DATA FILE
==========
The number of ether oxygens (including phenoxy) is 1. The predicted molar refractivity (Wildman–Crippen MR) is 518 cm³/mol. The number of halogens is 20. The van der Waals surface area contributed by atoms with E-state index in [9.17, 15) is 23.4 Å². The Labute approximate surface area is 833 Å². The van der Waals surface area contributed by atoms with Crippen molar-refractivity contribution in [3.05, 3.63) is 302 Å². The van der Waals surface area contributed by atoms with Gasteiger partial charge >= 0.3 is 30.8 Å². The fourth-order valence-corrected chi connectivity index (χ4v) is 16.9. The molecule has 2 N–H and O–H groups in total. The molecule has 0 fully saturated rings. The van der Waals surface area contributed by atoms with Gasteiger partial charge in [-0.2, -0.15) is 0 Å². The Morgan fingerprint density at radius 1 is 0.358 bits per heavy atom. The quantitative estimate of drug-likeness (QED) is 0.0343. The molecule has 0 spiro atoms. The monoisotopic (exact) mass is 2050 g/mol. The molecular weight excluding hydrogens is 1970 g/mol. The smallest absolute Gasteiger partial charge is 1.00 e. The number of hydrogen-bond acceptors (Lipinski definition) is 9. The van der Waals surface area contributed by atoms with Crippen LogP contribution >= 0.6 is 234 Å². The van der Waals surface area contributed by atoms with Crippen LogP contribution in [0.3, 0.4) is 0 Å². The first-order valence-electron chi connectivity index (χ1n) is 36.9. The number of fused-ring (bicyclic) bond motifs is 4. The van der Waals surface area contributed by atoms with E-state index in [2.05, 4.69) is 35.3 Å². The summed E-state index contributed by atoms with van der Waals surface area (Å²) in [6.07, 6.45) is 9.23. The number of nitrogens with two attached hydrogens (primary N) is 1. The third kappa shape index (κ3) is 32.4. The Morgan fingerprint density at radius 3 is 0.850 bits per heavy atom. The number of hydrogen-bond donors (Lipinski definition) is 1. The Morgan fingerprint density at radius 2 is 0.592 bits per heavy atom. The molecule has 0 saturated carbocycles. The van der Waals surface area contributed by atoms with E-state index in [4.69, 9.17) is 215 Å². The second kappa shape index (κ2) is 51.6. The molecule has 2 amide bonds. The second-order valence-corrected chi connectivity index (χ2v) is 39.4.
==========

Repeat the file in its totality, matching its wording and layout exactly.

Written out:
The number of ether oxygens (including phenoxy) is 1. The predicted molar refractivity (Wildman–Crippen MR) is 518 cm³/mol. The number of halogens is 20. The van der Waals surface area contributed by atoms with E-state index in [9.17, 15) is 23.4 Å². The Labute approximate surface area is 833 Å². The van der Waals surface area contributed by atoms with Crippen molar-refractivity contribution in [3.05, 3.63) is 302 Å². The van der Waals surface area contributed by atoms with Gasteiger partial charge >= 0.3 is 30.8 Å². The fourth-order valence-corrected chi connectivity index (χ4v) is 16.9. The molecule has 2 N–H and O–H groups in total. The molecule has 0 fully saturated rings. The van der Waals surface area contributed by atoms with Gasteiger partial charge in [-0.2, -0.15) is 0 Å². The Morgan fingerprint density at radius 1 is 0.358 bits per heavy atom. The quantitative estimate of drug-likeness (QED) is 0.0343. The molecule has 0 spiro atoms. The monoisotopic (exact) mass is 2050 g/mol. The molecular weight excluding hydrogens is 1970 g/mol. The smallest absolute Gasteiger partial charge is 1.00 e. The number of hydrogen-bond acceptors (Lipinski definition) is 9. The van der Waals surface area contributed by atoms with Crippen LogP contribution >= 0.6 is 234 Å². The van der Waals surface area contributed by atoms with Crippen LogP contribution in [0.3, 0.4) is 0 Å². The first-order valence-electron chi connectivity index (χ1n) is 36.9. The number of fused-ring (bicyclic) bond motifs is 4. The van der Waals surface area contributed by atoms with E-state index in [2.05, 4.69) is 35.3 Å². The summed E-state index contributed by atoms with van der Waals surface area (Å²) in [6.07, 6.45) is 9.23. The number of nitrogens with two attached hydrogens (primary N) is 1. The third kappa shape index (κ3) is 32.4. The Morgan fingerprint density at radius 3 is 0.850 bits per heavy atom. The number of hydrogen-bond donors (Lipinski definition) is 1. The Morgan fingerprint density at radius 2 is 0.592 bits per heavy atom. The molecule has 0 saturated carbocycles. The van der Waals surface area contributed by atoms with E-state index in [4.69, 9.17) is 215 Å². The second kappa shape index (κ2) is 51.6. The molecule has 2 amide bonds. The second-order valence-corrected chi connectivity index (χ2v) is 39.4.